Around 70 million people worldwide have chronic hepatitis C virus (HCV) infections. This may lead to the development of severe liver diseases such as cirrhosis or liver cancer. New curative therapies have significantly improved the treatment options. However, these therapies are expensive and therefore often unavailable, especially in countries with high rates of infection. In addition, many people with HCV infection are unaware of their infection – it is estimated that only 20 percent of all infections worldwide are diagnosed. Furthermore, virus elimination, be it after an untreated infection or following successful treatment, does not protect against re-infection with HCV. Unfortunately, the number of cases of new or recurring infections worldwide still exceeds the number of cures. Therefore, the WHO’s goal of reducing the number of new HCV infections by 90 percent by 2030 will be almost impossible to achieve without a vaccine.
Understanding natural protection paves the way to hepatitis C vaccine development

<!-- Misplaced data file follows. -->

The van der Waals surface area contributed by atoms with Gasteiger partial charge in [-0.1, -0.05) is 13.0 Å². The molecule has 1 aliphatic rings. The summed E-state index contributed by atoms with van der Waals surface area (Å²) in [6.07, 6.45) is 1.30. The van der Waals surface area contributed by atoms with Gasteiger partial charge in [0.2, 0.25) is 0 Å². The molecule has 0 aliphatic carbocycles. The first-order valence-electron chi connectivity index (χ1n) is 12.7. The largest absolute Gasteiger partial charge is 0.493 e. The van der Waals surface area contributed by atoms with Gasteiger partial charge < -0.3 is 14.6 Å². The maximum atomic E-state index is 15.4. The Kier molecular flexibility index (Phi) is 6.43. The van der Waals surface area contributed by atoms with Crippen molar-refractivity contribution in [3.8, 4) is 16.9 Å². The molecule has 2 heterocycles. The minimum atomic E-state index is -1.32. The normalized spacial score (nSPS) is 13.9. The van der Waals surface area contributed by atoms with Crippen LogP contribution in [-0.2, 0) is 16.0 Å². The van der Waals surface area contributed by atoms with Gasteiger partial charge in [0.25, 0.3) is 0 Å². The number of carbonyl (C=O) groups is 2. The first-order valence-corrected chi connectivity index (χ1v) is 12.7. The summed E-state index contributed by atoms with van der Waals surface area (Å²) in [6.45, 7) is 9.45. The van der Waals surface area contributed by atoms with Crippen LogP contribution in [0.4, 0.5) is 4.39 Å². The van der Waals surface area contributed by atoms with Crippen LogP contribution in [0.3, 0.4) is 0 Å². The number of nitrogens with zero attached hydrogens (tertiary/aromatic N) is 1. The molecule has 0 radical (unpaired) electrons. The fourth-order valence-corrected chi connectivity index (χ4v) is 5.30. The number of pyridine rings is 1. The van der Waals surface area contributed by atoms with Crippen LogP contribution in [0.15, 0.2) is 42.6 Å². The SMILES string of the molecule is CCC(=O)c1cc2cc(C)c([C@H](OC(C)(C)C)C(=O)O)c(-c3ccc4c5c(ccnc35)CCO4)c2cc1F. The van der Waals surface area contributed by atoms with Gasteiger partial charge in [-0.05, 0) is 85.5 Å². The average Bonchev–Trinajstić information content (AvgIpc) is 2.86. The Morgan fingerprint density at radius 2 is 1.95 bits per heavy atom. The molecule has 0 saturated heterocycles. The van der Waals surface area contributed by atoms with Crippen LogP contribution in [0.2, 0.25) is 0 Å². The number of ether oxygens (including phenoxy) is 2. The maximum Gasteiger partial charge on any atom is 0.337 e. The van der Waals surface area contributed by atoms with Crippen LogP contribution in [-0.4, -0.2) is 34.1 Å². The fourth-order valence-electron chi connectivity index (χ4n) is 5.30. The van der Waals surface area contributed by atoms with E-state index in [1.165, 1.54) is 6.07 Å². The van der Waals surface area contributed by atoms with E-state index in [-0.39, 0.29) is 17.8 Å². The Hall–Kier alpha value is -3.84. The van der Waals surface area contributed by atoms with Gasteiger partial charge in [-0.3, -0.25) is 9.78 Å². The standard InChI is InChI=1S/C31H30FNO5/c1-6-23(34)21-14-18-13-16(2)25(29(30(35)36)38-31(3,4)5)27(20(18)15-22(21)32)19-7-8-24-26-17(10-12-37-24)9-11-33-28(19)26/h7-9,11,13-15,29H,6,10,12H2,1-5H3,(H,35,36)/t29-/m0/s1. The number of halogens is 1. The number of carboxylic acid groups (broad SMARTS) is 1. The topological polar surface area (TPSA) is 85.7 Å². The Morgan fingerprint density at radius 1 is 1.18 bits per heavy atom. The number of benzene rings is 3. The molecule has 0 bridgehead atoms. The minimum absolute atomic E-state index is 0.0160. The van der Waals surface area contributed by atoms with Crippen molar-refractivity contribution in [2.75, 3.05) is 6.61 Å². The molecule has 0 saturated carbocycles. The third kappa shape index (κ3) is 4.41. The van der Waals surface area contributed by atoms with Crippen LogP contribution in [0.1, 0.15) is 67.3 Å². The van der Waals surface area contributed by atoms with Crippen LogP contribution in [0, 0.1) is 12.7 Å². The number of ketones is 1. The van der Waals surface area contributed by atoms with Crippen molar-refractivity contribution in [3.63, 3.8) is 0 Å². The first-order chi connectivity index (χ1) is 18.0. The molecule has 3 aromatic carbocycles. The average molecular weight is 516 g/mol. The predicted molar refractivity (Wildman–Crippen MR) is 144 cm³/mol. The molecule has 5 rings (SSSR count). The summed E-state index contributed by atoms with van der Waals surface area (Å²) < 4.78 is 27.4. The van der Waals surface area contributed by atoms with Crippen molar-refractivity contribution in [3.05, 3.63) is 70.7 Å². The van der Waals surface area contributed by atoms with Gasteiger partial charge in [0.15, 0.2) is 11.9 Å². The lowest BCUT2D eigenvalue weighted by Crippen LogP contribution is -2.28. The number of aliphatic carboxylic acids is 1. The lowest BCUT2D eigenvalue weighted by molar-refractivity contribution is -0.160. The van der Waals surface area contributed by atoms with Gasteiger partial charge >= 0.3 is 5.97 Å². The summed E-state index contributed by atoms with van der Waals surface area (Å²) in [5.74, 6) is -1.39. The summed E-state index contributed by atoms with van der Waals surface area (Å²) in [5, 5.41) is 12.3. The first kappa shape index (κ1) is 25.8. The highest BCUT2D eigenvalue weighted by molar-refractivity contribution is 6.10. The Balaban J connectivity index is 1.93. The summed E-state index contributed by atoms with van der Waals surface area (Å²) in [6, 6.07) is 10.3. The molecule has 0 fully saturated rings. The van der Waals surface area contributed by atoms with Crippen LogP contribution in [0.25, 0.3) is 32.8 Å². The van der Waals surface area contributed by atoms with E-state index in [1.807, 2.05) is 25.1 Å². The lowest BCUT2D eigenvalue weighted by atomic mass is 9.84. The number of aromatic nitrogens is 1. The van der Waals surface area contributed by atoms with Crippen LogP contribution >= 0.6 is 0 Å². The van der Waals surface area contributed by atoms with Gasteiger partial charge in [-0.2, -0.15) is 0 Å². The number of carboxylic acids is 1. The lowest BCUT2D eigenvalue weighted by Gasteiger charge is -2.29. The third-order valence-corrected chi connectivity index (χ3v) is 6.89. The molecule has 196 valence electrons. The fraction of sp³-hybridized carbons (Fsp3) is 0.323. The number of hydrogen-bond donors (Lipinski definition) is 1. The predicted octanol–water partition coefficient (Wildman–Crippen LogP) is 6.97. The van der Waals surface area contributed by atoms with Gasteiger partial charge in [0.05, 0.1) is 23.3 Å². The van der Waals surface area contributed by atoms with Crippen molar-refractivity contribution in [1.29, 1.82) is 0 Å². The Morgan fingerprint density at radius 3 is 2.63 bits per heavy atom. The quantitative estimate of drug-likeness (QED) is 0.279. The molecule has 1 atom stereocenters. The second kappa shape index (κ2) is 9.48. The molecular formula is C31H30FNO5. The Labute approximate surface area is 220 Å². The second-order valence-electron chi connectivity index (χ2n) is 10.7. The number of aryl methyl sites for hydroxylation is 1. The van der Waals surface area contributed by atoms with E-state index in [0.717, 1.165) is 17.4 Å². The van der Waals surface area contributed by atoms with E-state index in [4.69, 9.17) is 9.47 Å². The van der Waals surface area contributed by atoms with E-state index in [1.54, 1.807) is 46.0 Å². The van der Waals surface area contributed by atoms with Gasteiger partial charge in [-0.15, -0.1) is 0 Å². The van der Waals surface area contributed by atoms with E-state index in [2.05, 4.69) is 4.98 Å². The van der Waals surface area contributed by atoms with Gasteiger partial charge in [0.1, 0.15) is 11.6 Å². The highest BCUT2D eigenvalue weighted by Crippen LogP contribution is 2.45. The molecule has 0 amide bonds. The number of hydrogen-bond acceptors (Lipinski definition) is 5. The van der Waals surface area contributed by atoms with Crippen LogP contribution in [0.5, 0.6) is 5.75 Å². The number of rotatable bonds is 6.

A major challenge in the development of a hepatitis C vaccine is the enormous diversity of the virus. The diversity is essentially driven by a high error rate during viral genome replication, which constantly creates new virus variants – totaling up to an estimated trillion variants per infected person per day. We are working intensively on the development of a vaccine that generates protective immunity against as many virus variants as possible. An important starting point is the observation that approximately 30 percent of people infected with HCV spontaneously eliminate the infection, i.e. develop an effective antiviral immune response. Both neutralizing antibodies and specific immune cells are key players in self-limiting HCV infection. The DZIF scientists therefore aim to identify the essential components of antibody and immune cell responses against HCV based on which they will develop a prophylactic vaccine candidate. A large cohort of hepatitis C patients has been established with the help of the HepNet study house of the German Liver Foundation which is being used to study immune responses in humans.